Author: Justin Mckibben
Studying Compassionate Goals
A recent study published in the Journal of Clinical Psychology actually states that compassionate goals we set are about
“- striving to help others and avoiding selfish behavior” for example, “making a positive difference in someone else’s life.”
Researchers here measured how participating in self-image goals and compassionate goals had an impact on symptoms of depression and anxiety, along with their conflict with others.
This study concluded that its results suggest there is a very real relevance of self-image and compassionate goals for the interpersonal maintenance of issues like depression and anxiety.
Principally, the results held some pros and cons for people with anxiety. The downfall is that trying to boost self-image by avoiding vulnerability backfires, leaving people more depressed and anxious. This can create a difficult cycle to escape from emotionally.
The good news is that by focusing on helping others, we make everyone involved, including ourselves, feel better. This is because showing compassion through action doesn’t just relieve our anxiety or depression in the moment, but it helps us build our relationships, which can reduce anxiety and depression as they grow stronger and healthier. It is a win-win. In recovery from drugs or alcohol, we should take all the wins we can get.
4 Ways to Help Others that Help Us
If you want to utilize acts of kindness to help you grow in your recovery, there are plenty of ways to do it. Here are just 4 examples of things you can do to help others that will help you.
Making constructive comments to others
”Words are singularly the most powerful force available to humanity.”
That statement is no exaggeration. If the pen is mightier than the sword, the spoken word is truly the undisputed champion.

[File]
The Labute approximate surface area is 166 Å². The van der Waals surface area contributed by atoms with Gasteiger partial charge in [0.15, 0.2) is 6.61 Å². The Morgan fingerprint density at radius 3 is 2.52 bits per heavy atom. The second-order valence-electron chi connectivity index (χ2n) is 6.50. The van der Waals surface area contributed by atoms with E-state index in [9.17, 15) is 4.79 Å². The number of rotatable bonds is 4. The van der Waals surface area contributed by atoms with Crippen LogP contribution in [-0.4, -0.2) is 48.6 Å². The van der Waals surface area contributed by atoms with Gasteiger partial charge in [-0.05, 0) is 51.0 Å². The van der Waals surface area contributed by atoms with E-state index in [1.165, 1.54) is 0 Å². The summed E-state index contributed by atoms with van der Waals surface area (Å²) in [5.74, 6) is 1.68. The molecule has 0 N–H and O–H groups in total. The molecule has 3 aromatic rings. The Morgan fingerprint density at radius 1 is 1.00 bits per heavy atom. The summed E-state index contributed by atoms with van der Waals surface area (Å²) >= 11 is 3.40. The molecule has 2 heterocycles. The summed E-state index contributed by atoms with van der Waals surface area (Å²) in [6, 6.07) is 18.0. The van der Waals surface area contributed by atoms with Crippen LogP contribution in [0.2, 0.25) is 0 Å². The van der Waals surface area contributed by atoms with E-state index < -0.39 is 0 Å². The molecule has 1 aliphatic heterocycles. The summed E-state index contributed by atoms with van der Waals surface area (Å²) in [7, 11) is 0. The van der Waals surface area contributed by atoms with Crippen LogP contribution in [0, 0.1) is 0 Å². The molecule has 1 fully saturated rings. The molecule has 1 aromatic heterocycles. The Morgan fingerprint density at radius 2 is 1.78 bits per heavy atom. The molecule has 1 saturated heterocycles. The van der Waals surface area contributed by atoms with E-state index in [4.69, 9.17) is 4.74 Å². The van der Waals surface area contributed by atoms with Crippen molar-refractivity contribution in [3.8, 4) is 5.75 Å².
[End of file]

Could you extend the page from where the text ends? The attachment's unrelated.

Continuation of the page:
In recovery use your words to help others. Make constructive comments that serve to build others up, while pointing out their strengths and celebrating their successes. This helps us develop a habit of focusing on the good in one another and ultimately in our communities and our lives. It can also build up our relationships to give us strong support.
Having compassion for others’ mistakes
“Experience is simply the name we give our mistakes”
For a lot of people, it is already hard enough to accept their mistakes. Most of us are our worst critics. No one likes people pointing out their shortcomings. We all make mistakes. Try to be compassionate about it when others slip up.
Why is it important to show companion when someone else makes a mistake? Because not only does giving someone an empathetic response make them feel better, it also reinforces our relationship with them. It shows those around you that you are understanding and humble enough to support someone through their mistake without shaming them or holding it over their head.
In recovery, this means a lot because it is important to remember that we are also a work in progress. We have our own faults, and if we want to build a new life we have to move on from the old. Compassion can even help others show you the same support when it’s your turn to mess up.
Don’t be self-centered
“A selfish man is a thief”
In most recovery fellowships there is an emphasis on avoiding the self-centered behavior. Being self-centered is never really beneficial in the long-term, even if it helps you with some level of instant gratification. In addiction recovery, being so self-involved can be counter-productive to healthy growth.
Surely it is ok to take care of yourself and honor yourself. But being self-centered makes it less about self-care and more about self-seeking and being inconsiderate.
In fact, high levels of depression and anxiety tend to make us turn inward and focus on ourselves even more. The worse we feel the more isolated we become. Being considerate of others and finding a way to help them can actually relieve anxiety and depression by turning that energy outward.
In recovery, we should think of others as we improve ourselves. When we realize we must make choices and take action to benefit people other than ourselves, our compassion gives us perspective.
Avoiding harming others
“If you can, help others; if you cannot do that, at least do not harm them.”
Last but certainly not least, we can easily help ourselves and others by not causing harm. If you can’t make someone’s life better, at least don’t make it worse. You don’t have to necessarily go out of your way and do random acts of kindness, but at least don’t do random harm to others.
And this kind of compassion is pretty much just common courtesy. It can be active on a small scale and still impact you in recovery. You can throw your trash in a garbage can so someone else doesn’t have to sweep it up later. You could put away your shopping cart at the grocery store, or even use that crazy ‘turn-signal’ thing everyone keeps talking about when you’re driving.